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I am working on a web site. The client has drawn it in Microsoft Publisher, and I am using this drawing as a working graphical design. The problem is that there are a lot of places on the web site where a text block's margin differs in few pixels, or an image is few pixels far from where it is in the drawing. I wonder if the drawn design really should match the web site pixel-to-pixel, or is it a common practice to have some things differ in few pixels? I wouldn't really want to spend any time correcting those small errors. This is boring and looks like a time waste.

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Publisher? Yikes. –  NickC Mar 8 '11 at 19:07
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If the original design is done in Publisher, there is a good chance that your modified version can end up being better than the original.. :) –  Lucius Mar 8 '11 at 20:49
    
Don't understand what this question has to do with programmers, though.. –  Lucius Mar 8 '11 at 20:57

4 Answers 4

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In many cases, there is no way to obtain the exact design through HTML/CSS. Fonts may be different, things may be impossible to do or extremely expensive to implement, etc.

There are also things an inexperienced designer may not think about. For example, if she designs a list of products, she may name those products "Product 1", "Product 2", etc., and limit the width of the area to 100 pixels. When implementing such design with the names like "Western Digital Caviar Blue SATA Revision 3.0 - 750 GB - 32 MB", well, there will be a problem with the 100 pixels limitation.

Working a lot with designers who don't understand anything about web design, I always need to explain those sorts of things to customers who don't understand why the web page is not exactly the same as the Photoshop image.

An only solution: work with experienced web designers who know perfectly well how to make designs which may be exactly implemented with HTML/CSS. Or make pages which will be slightly different from the Photoshop image.


Your problem, on the other hand, seems different. Instead of talking about non-implementable elements, you are refusing to adjust margins and things like that, i.e. to avoid achieving the work you're paid for. For me, this is not professional.

If I give so somebody a design made by an experienced designer, if the margin of a zone is 3 pixels, it must be 3 pixels in every browser. Not 4. Not 2. The explanation is very easy: you can't just imagine random sizes of zones, margins, etc. You can't have a margin of 10 pixels and another margin of 12 pixels on the same page: if you stick with n×5, you can have margins of 0, 5, 10, 15 etc., but not 16 or 3.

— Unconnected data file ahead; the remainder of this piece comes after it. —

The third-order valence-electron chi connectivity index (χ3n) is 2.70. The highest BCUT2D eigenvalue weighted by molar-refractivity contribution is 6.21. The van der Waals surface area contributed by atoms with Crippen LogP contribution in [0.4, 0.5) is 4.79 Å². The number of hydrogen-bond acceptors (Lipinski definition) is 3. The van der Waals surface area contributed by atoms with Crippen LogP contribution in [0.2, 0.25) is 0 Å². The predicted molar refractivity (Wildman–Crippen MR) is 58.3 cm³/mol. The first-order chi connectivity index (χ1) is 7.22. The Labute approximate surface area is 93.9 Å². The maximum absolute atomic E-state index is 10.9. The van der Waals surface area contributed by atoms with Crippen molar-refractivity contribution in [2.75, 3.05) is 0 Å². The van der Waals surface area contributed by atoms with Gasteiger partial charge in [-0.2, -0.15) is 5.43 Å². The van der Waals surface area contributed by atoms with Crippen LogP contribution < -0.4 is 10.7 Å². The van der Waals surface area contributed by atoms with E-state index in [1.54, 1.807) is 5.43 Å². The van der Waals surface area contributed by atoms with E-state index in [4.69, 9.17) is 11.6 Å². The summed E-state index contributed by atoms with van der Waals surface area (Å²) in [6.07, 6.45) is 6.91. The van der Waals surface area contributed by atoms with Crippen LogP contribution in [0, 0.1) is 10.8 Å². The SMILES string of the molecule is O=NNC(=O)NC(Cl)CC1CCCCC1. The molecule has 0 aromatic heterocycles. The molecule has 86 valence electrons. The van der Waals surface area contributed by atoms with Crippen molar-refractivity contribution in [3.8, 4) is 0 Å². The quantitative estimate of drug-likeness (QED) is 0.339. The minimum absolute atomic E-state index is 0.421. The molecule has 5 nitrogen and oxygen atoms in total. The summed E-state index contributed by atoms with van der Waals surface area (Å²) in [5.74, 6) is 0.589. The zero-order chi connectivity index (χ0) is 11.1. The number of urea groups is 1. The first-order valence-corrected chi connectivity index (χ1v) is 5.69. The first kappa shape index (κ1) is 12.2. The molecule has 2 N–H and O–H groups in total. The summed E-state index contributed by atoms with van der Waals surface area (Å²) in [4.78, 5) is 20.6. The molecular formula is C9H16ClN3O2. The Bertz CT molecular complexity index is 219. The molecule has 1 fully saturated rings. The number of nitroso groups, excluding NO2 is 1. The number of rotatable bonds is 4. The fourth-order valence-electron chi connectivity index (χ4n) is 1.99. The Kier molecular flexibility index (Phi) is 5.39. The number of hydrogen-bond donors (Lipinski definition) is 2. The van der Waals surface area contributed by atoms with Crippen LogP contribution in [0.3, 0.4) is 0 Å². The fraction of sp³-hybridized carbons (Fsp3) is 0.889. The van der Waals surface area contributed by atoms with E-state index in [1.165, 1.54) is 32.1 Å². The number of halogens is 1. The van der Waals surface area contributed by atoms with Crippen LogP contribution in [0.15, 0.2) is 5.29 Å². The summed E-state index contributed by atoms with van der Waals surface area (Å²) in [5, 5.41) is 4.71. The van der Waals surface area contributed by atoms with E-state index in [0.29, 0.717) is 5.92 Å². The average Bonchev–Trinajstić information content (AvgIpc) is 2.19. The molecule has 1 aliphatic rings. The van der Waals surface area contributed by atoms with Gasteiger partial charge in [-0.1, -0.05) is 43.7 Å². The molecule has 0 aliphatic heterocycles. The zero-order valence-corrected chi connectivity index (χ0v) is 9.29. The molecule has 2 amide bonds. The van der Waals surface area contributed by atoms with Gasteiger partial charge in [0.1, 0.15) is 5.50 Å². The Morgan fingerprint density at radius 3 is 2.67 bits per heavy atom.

That's why it is important to keep exactly the same metrics as defined by the designer. Unless the designer is inexperienced and have done something ugly, without even bothering about sizes.

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Is pixel-perfect CSS really impossible? –  Alison Mar 8 '11 at 17:58
    
Yes, the designer is inexperienced. –  Bogdan0x400 Mar 8 '11 at 18:07
    
@Alison: I don't have a better example, but everything related to forms (especially file upload) is impossible to redesign in most browsers (unless you use JavaScript hacks at your own risk). Also, in many cases, making a perfect copy of a design would either be very expensive, or go against standards and performance, requiring lots of layered images, sometimes JavaScript, etc. –  MainMa Mar 8 '11 at 18:46
    
@Bogdan0x400: then it doesn't matter. Unless your customer wants an exact copy of the original design. –  MainMa Mar 8 '11 at 18:47
    
fair point re: file uploads –  Alison Mar 8 '11 at 19:24

Fit and finish is part of branding, which is very important to both you and your client. You need to clarify a couple things:

  • Does the pixel difference look better in the design or the implementation? If the implementation looks inferior, you need to fix it. It affects both the client and the end user's opinion of your project.
  • Is the pixel difference specific to one browser? IE 7 and previous have different default spacing and alignment than the more modern standards compliant browsers. You can probably fix the alignment problems in the old IE browsers with one conditional stylesheet (this is common practice).
  • Make sure you review any style differences with your customer.
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You will definitely need to confer with the client on such an issue. You may wish to convey to the client that when working on a platform like the web where there are so many different browsers available which all render the design code differently it may be useful to get the design as close as possible but not stress about it being exact. Keep in mind to that there will be significant time spent in cross browser testing and adjustments. On a web platform its really not worth (in most cases) the time it takes to be pixel exact!

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That depends on the client. Some clients want pixel-precise reimplementations of their designs, some expect you to interpret the drawn design barely as a sketch and a base for your work.

If the design is not really pixel-precise on its own, I wouldn't bother (it is more likely you would end up being criticized that the objects are not properly aligned).

And if you are in doubt, don't be afraid to ask the client.

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+1 for ask the client... before worrying any more! –  Alison Mar 8 '11 at 17:57

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